Hirsutism affects androgen-dependent areas of a woman’s body and only involves terminal hair – the thick, pigmented hair found on the scalp, beard, armpit and pubic areas.
Although the terms hirsutism and hypertrichosis are often used interchangeably, hypertrichosis involves excess hair growth in areas of the body that are not androgen dependent. Notably, hypertrichosis involves excess lanugo and vellus hair, which are fine, downy and non-pigmented and resemble peach fuzz.
Most forms of hirsutism are idiopathic and occur in women with normal levels of male hormones who do not have menstrual abnormalities — especially after menopause and among those with dark hair. Idiopathic hirsutism is believed to be caused by hair follicles that are overly sensitive to male hormones.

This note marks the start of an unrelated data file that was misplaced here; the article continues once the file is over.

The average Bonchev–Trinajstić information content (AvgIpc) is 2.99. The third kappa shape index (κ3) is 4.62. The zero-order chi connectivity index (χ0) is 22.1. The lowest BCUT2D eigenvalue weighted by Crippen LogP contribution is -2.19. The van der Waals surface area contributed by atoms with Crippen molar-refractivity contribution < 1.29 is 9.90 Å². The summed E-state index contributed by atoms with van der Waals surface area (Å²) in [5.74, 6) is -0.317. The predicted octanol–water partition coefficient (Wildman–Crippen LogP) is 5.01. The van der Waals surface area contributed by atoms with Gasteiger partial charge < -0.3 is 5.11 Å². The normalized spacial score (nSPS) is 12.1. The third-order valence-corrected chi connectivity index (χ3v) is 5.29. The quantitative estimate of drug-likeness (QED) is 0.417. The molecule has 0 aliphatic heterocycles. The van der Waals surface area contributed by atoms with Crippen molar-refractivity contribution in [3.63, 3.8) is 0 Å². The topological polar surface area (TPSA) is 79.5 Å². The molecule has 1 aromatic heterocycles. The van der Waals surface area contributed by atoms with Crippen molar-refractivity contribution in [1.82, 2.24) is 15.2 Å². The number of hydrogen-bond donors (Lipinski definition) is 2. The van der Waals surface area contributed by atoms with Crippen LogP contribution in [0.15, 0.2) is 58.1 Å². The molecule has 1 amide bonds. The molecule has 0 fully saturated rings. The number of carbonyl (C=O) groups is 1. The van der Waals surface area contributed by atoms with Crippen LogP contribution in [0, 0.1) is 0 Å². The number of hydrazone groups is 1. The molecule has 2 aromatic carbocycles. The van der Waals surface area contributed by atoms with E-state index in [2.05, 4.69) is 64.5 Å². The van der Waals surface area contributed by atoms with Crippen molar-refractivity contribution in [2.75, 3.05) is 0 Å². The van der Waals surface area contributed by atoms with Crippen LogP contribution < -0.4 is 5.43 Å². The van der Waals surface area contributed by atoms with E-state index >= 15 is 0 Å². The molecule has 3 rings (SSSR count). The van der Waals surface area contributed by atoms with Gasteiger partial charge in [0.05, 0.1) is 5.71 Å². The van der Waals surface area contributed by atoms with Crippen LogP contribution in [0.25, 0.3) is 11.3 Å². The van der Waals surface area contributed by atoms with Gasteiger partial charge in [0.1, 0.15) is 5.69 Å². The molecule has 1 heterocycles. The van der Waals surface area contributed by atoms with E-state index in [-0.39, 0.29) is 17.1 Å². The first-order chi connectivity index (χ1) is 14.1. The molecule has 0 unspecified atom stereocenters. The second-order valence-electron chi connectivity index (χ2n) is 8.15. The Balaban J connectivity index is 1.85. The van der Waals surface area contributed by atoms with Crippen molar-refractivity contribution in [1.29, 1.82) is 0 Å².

Hirsutism may also be a manifestation of a more serious underlying malignancy, such as ovarian or adrenal neoplasms. Any condition that increases blood levels of testosterone, male sex hormone or androgen can cause hirsutism including: polycystic ovary syndrome, congenital adrenal hyperplasia, and androgen-producing tumors of the ovary or adrenal gland.
Certain medications, especially those that affect androgen levels, can induce hirsutism. These include dehydroepiandrosterone sulfate (DHEA-S), testosterone, danazol, and anabolic steroids. Other drugs associated with hirsutism include phenytoin, minoxidil, diazoxide, cyclosporine, streptomycin, psoralen, penicillamine, high-dose corticosteroids, metyrapone, phenothiazines, acetazolamide, and hexachlorobenzene.
Hirsutism refers to excess hair growth in women that occurs in areas of the body normally associated with post-pubescent males – such as the moustache, beard, chest and inner thigh. The disorder affects about one in 20 women between the ages of 18 and 45 years.